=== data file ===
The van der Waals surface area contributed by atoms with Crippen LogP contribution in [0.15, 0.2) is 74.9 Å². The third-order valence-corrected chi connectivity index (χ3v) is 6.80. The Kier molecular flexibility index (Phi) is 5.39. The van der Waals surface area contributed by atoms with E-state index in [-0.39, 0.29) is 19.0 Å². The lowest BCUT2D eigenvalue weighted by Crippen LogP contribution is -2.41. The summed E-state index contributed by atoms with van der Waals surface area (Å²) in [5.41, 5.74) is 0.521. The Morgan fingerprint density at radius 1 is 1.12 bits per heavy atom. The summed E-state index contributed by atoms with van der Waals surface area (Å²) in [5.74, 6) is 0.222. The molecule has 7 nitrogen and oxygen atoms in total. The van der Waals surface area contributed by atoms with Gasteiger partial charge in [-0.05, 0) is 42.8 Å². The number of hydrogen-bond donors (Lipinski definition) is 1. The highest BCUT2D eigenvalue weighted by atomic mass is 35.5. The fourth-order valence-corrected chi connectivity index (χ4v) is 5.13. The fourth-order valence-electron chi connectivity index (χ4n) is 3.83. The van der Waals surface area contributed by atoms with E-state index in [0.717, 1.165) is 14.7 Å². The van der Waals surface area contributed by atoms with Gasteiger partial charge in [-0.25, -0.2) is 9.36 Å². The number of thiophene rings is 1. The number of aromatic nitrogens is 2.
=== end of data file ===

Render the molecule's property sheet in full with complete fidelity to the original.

The van der Waals surface area contributed by atoms with Crippen LogP contribution in [0.15, 0.2) is 74.9 Å². The third-order valence-corrected chi connectivity index (χ3v) is 6.80. The Kier molecular flexibility index (Phi) is 5.39. The van der Waals surface area contributed by atoms with E-state index in [-0.39, 0.29) is 19.0 Å². The lowest BCUT2D eigenvalue weighted by Crippen LogP contribution is -2.41. The summed E-state index contributed by atoms with van der Waals surface area (Å²) in [5.41, 5.74) is 0.521. The Morgan fingerprint density at radius 1 is 1.12 bits per heavy atom. The summed E-state index contributed by atoms with van der Waals surface area (Å²) in [5.74, 6) is 0.222. The molecule has 7 nitrogen and oxygen atoms in total. The van der Waals surface area contributed by atoms with Gasteiger partial charge in [-0.05, 0) is 42.8 Å². The number of hydrogen-bond donors (Lipinski definition) is 1. The highest BCUT2D eigenvalue weighted by atomic mass is 35.5. The fourth-order valence-corrected chi connectivity index (χ4v) is 5.13. The fourth-order valence-electron chi connectivity index (χ4n) is 3.83. The van der Waals surface area contributed by atoms with E-state index in [0.717, 1.165) is 14.7 Å². The van der Waals surface area contributed by atoms with Gasteiger partial charge in [-0.25, -0.2) is 9.36 Å². The number of thiophene rings is 1. The number of aromatic nitrogens is 2.